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Looking for Extra Oil
August 28, 2020
An Open Letter to John the Baptist
August 29, 2020

Homily for 28 August 2020, Friday of the 21st Week in OT, Matthew 25:1-13

Yesterday we commemorated the mother, Monica. Today we celebrate the son, Augustine. Yesterday I also told you how Augustine kept postponing his conversion because he looked at the Christian God as a Great “Kill Joy”. His constant reply to God’s Call was “Not now, Lord; I’m still busy enjoying my life.”
But when he finally got converted and responded to God’s call, he went through such an ecstatic religious experience and realized, that far from being a Great Killjoy, God was in fact the source of the most profound kind of joy that humankind can ever imagine. If there was a real killjoy, it was none other than Augustine himself, for exchanging the profound for the shallow, the real for the fake. And so when he reflected on the experience, he could not keep himself from regretting the postponements that he had done. In less flattering words, what Augustine really said to himself in his Confessions can be paraphrased this way, “What a stupid fool I have been. Why did I discover the joy of God’s love only now?”
The part where he expressed this is perhaps one of the most quoted and also one of the most beautiful and most intimate pieces ever written by St Augustine. I hope you don’t mind that I quote him at length. He said,
“Late have I loved you, O Beauty ever ancient, ever new! Late have I loved you! You were within me, but I was outside, and it was there that I searched for you. In my ugliness I indulged in all the lovely things which you created. You were with me, but I was not with you. Created things kept me far from my Creator, and yet, if you had not caused them to exist, they would not have existed at all. You called, you shouted and you broke through my deafness. You flashed, you shone and you dispelled my blindness. You breathed on me your fragrance, I drew in my breath and now I long for you. I tasted you, but I hunger and thirst all the more for you. You touched me, and I am set on fire to attain your peace.”
Earlier, Augustine had a high regard for his own wisdom. After his conversion, he would candidly admit how stupid he was.
We hear basically the same thing in our first reading today where Paul speaks in paradoxes again. I hope you still remember the reflection on PARADOX which I shared to you several weeks ago. You see, even in the time of Paul, there were already people who called the idea of a Crucified God in Jesus Christ “stupid.” Paul should know, because he was in fact one of them, before his own conversion. Later he would say, “The stupidity of God is wiser than human wisdom and the weakness of God is stronger than human strength.”
What kind of God is He who would allow himself to be nailed on the cross by mere human beings? You might think it was said only by “someone you know”. A lot of other people have said the same thing. Both Augustine and Paul, before conversion regarded the Cross as weakness and as inconsistent with the concept of an Omnipotent God. To use Paul’s words again, it is “a stumbling block to the Jews and stupidity for the Gentiles; but to those who are being saved, it is the power and the wisdom of God.”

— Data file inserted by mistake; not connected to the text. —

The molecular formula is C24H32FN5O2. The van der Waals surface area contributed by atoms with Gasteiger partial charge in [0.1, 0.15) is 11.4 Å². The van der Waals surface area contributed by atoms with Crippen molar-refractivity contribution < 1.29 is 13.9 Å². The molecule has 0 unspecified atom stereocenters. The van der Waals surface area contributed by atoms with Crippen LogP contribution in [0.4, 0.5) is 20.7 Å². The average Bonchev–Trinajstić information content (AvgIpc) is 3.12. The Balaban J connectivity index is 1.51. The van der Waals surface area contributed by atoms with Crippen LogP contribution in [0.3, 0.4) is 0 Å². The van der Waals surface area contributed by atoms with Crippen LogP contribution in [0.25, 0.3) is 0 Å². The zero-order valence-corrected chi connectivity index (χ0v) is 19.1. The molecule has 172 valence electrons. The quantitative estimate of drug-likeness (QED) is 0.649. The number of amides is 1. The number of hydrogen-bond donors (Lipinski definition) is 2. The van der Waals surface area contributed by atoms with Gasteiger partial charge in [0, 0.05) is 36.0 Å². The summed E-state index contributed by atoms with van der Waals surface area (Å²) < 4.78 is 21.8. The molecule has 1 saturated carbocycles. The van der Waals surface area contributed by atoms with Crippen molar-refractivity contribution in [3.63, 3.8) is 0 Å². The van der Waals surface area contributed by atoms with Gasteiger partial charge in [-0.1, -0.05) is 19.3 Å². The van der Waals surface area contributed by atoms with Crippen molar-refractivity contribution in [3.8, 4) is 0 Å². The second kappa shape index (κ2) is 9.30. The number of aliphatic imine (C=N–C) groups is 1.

I think this is the reason why in Catholic Christianity, when we use the cross as a symbol, it always goes with the image of Christ on it. Why? Because without Christ, the cross is nothing but a brutal and cruel means of torture and punishment, a symbol of people’s capacity to be inhuman to their fellow human beings. We don’t display a bare cross in a Church because we do not wish to glorify cruelty and suffering as such.
When we venerate the Cross with Christ on it, it is no longer about suffering and death but about LOVE. It becomes a symbol of God’s unconditional love, God’s radical love, God’s redeeming love. It stands for the God who does not give up even on the worst sinners. It is a statement that defies the typical notion of retribution that presupposes that God saves only the good and punishes sinners in perpetual fire. The cross is in fact about a God who is willing to go down to hell in order to build a bridge of mercy through which even sinners can cross over after being purified by the crucible of fire.
This radical love, this redeeming love, this unconditional love is also symbolic of the oil in the lamp that will never burn out. They are the lamps of the wise virgins in today’s Gospel. The lamps of the foolish cannot last because they are fueled by the oil of unforgiveness, of merciless justice, of conditional love.
To love with the love of Christ is to burn without fear of extinction. You want your lamp to be kept burning even in the darkest of night? You make sure it is fueled only by the oil that never runs out, the love that is ready to give up everything for his beloved.


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